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Students protest Trump’s environmental policies, call for University to divest

| Wednesday, January 25, 2017

On Tuesday, President Donald Trump signed an executive order aimed to revive negotiations for the construction of the Dakota Access Pipeline — a pipeline that has been of major interest to environmentalists in the fight for clean water because of damage to the environment and water supply that could happen in the case of an oil spill.

WEB_ClimateChangeProtest_EmmetFarnanEmma Farnan | The Observer

In response to Trump’s recent actions and his nominations to various cabinet posts, Fossil Free ND hosted a march Tuesday afternoon from O’Shaughnessy Hall to Main Building.

Sophomore Tessa Bonomo, a member of Fossil Free ND, said the organization hopes to force change on the University level.

“We are asking [University President] Fr. [John] Jenkins and the administration to divest from fossil fuels,” Bonomo said.

Bonomo also said the organization wants to draw student attention to some of Trump’s cabinet picks for his new administration — especially in the Department of Energy and the Environmental Protection Agency (EPA) — which she said do not represent the needs of the nation. 

Freshman and Fossil Free ND member Greg Campion stressed the importance of campus-level action.

“Last semester we circulated a petition asking for divestment and more efficient renewable energy goals for the campus and we got about 1,200 signatures,” Campion said. “There was not a word of acknowledgement from the administration, which we feel is not acceptable.” 

Campion said he was motivated to march for climate justice in part by the Trump administration’s recent actions.

“It didn’t take long for [the Trump administration] to delete information about climate change, and a lot of other social justice issues from the White House website,” Campion said. “It’s despicable.”

Freshman Cameron Ray said personal experience with the effects of climate change, as well as “Walk the Walk Week,” pushed him to attend the march.

“I’m from a small agricultural town, and we really get affected by the weather and big sweeping climate change — it has long-term effects,” Ray said. “It’s Walk the Walk Week, and I’ve never been able to express my opinions like this and wanted to be a part of something that’s happening on campus.”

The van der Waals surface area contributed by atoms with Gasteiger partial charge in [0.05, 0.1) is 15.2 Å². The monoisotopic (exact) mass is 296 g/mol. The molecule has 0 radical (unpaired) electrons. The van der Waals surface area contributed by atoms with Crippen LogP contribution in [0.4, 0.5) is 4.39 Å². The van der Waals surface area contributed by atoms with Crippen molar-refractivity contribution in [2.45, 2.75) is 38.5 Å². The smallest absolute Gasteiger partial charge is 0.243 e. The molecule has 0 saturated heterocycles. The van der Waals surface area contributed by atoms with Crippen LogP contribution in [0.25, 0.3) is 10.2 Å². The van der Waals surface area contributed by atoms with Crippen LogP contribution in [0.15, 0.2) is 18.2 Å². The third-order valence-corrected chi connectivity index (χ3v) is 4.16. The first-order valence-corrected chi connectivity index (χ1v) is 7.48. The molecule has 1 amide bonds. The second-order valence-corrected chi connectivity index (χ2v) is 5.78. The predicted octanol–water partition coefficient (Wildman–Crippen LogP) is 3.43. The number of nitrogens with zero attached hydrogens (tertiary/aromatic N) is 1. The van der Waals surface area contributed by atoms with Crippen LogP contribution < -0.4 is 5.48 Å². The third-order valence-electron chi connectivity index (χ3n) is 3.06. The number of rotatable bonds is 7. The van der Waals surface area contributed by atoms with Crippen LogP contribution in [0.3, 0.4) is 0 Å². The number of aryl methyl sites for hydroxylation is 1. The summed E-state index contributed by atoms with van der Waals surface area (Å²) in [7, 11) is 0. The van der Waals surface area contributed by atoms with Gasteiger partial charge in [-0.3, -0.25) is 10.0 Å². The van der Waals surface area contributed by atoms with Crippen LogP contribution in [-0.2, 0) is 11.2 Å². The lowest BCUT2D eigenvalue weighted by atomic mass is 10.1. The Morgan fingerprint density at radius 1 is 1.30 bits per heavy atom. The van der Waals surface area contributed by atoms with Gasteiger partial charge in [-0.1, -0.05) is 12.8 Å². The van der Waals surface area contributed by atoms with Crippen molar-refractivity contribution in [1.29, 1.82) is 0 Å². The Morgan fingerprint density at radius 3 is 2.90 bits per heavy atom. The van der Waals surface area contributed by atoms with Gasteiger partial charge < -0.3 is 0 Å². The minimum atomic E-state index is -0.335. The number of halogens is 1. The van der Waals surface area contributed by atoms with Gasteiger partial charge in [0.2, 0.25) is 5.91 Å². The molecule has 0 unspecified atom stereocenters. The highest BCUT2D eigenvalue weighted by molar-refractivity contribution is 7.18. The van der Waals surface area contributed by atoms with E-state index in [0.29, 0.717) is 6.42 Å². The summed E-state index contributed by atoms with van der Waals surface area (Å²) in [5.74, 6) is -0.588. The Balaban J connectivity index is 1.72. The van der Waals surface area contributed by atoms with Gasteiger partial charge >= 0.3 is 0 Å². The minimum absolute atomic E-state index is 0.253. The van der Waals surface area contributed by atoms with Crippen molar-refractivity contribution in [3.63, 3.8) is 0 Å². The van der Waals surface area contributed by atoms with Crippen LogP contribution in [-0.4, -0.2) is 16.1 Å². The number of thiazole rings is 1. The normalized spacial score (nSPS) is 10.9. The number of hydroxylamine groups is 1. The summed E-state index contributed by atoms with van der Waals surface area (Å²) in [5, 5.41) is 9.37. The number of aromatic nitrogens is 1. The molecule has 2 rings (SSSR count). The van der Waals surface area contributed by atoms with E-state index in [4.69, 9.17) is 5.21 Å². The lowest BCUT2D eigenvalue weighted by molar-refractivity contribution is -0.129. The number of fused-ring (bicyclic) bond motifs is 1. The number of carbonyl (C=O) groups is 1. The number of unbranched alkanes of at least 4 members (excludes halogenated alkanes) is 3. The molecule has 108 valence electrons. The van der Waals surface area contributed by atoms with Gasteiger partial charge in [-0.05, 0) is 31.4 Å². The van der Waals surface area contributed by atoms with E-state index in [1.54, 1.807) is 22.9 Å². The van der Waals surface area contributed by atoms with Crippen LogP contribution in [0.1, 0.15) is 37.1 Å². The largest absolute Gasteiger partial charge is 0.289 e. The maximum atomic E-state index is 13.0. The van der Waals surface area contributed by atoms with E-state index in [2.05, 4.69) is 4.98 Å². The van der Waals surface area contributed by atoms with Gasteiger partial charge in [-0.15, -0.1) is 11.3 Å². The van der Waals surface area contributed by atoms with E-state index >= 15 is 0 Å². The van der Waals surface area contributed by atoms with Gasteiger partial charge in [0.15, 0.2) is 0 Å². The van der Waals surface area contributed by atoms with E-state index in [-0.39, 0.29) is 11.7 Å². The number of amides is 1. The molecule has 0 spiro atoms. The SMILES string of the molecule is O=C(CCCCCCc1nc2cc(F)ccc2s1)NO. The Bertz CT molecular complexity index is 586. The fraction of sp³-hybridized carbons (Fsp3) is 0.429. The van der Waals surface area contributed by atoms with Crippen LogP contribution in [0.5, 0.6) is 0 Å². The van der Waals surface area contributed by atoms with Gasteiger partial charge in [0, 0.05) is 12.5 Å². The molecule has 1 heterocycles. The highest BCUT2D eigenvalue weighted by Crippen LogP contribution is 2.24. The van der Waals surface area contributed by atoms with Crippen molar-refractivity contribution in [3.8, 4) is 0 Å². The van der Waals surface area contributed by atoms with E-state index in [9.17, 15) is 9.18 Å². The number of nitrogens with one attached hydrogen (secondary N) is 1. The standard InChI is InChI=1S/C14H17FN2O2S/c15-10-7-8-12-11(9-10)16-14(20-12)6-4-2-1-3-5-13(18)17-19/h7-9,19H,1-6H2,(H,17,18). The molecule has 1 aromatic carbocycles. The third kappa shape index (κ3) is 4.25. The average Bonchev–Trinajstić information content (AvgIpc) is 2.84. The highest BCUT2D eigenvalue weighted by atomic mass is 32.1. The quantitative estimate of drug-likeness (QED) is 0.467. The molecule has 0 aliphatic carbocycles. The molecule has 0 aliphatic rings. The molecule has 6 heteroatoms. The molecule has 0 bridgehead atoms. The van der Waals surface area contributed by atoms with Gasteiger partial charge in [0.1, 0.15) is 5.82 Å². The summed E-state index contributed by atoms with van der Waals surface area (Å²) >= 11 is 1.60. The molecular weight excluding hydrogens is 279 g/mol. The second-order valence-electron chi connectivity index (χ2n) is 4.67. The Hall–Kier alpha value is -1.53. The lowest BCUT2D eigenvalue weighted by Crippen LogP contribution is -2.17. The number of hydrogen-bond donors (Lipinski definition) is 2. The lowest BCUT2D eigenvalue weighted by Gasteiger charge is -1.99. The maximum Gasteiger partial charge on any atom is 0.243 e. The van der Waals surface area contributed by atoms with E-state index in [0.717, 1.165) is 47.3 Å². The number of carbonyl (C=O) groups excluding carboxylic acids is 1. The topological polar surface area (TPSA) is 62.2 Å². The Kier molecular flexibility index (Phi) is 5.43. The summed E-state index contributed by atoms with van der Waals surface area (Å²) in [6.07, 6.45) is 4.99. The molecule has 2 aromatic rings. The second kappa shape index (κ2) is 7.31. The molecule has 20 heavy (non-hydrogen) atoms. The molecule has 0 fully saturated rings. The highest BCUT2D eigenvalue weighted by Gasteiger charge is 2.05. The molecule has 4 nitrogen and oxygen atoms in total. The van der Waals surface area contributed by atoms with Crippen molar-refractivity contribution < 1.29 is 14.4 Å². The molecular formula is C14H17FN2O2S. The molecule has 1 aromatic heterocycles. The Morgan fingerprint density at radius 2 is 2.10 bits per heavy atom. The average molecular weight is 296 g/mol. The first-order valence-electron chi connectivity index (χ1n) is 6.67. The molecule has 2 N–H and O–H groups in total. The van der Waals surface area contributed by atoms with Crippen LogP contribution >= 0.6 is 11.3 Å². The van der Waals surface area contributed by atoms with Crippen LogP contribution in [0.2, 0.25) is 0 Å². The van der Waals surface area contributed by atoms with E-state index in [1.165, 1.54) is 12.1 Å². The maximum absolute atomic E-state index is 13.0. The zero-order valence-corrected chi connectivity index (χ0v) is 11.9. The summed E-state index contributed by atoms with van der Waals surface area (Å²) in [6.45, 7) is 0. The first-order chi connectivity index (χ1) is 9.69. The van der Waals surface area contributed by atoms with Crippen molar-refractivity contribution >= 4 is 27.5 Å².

Once the march reached Main Building, members of Fossil Free ND spoke about the problems they saw with some recent cabinet appointees.

Sophomore Adam Wiechman, another Fossil Free ND member, spoke on the actions of EPA nominee Scott Pruitt.

“As the attorney general of Oklahoma for the last six years, Scott Pruitt has leveled lawsuits against the Environmental Protection Agency, the very department he is being nominated to lead,” Wiechman said. 

Bonomo said there are issues with Energy Secretary nominee Rick Perry.

“Perry was governor of Texas from 2000 to 2015, a time during which he received over $14 million of donations from the fossil fuel industry while proudly expanding both oil and natural gas production,” Bonomo said. “After serving as governor, Perry was a member of the board of directors of the Energy Transfer Partners — the company behind the Dakota Access Pipeline.”

After speaking about these nominees, members presented a letter to Jenkins’ office urging for fossil fuel divestment.

“The University of Notre Dame, as a premier Catholic institution and moral leader, holds great influence over fellow universities, the Catholic community, and people across the world who know and love Notre Dame,” the letter said. “If it is wrong for fossil fuel companies to wreck the climate, then it is wrong for Notre Dame to profit from that wreckage. By continuing to financially support the fossil fuel industry, Notre Dame is standing with them and not our collective future.

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About Lucas Masin-Moyer

Lucas Masin-Moyer is a senior at Notre Dame majoring in Political Science and American Studies. He serves as Assistant Managing Editor, lived in Morrissey Manor and hails from Telford, Pennsylvania.

Contact Lucas